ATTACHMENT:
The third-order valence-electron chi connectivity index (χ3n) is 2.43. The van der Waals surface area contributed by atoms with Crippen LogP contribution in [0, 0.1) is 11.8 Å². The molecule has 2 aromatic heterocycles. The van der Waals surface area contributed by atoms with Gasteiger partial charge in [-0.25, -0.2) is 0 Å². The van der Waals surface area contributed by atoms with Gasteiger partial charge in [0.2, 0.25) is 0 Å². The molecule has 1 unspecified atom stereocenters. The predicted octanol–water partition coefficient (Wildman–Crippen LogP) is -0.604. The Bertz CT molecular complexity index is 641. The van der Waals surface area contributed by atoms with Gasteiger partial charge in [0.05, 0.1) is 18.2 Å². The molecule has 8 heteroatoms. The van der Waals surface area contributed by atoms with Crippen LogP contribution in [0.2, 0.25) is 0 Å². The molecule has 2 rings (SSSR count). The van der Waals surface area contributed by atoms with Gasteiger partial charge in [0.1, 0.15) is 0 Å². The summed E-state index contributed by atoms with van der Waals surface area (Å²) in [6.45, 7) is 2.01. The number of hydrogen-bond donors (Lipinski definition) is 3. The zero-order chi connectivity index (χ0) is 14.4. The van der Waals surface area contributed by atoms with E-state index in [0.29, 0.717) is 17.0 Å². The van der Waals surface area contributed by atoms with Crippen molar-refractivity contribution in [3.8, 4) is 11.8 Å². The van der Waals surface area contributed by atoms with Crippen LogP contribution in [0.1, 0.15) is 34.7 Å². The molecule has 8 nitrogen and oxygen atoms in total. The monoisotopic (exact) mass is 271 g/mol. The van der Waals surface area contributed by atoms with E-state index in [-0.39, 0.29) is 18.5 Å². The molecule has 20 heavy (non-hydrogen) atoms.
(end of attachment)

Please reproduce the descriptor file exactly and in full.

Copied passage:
The third-order valence-electron chi connectivity index (χ3n) is 2.43. The van der Waals surface area contributed by atoms with Crippen LogP contribution in [0, 0.1) is 11.8 Å². The molecule has 2 aromatic heterocycles. The van der Waals surface area contributed by atoms with Gasteiger partial charge in [-0.25, -0.2) is 0 Å². The van der Waals surface area contributed by atoms with Gasteiger partial charge in [0.2, 0.25) is 0 Å². The molecule has 1 unspecified atom stereocenters. The predicted octanol–water partition coefficient (Wildman–Crippen LogP) is -0.604. The Bertz CT molecular complexity index is 641. The van der Waals surface area contributed by atoms with Gasteiger partial charge in [0.05, 0.1) is 18.2 Å². The molecule has 8 heteroatoms. The van der Waals surface area contributed by atoms with Crippen LogP contribution in [0.2, 0.25) is 0 Å². The molecule has 2 rings (SSSR count). The van der Waals surface area contributed by atoms with Gasteiger partial charge in [0.1, 0.15) is 0 Å². The summed E-state index contributed by atoms with van der Waals surface area (Å²) in [6.45, 7) is 2.01. The number of hydrogen-bond donors (Lipinski definition) is 3. The zero-order chi connectivity index (χ0) is 14.4. The van der Waals surface area contributed by atoms with E-state index in [0.29, 0.717) is 17.0 Å². The van der Waals surface area contributed by atoms with Crippen molar-refractivity contribution in [3.8, 4) is 11.8 Å². The van der Waals surface area contributed by atoms with Crippen LogP contribution in [0.1, 0.15) is 34.7 Å². The molecule has 8 nitrogen and oxygen atoms in total. The monoisotopic (exact) mass is 271 g/mol. The van der Waals surface area contributed by atoms with E-state index in [-0.39, 0.29) is 18.5 Å². The molecule has 20 heavy (non-hydrogen) atoms.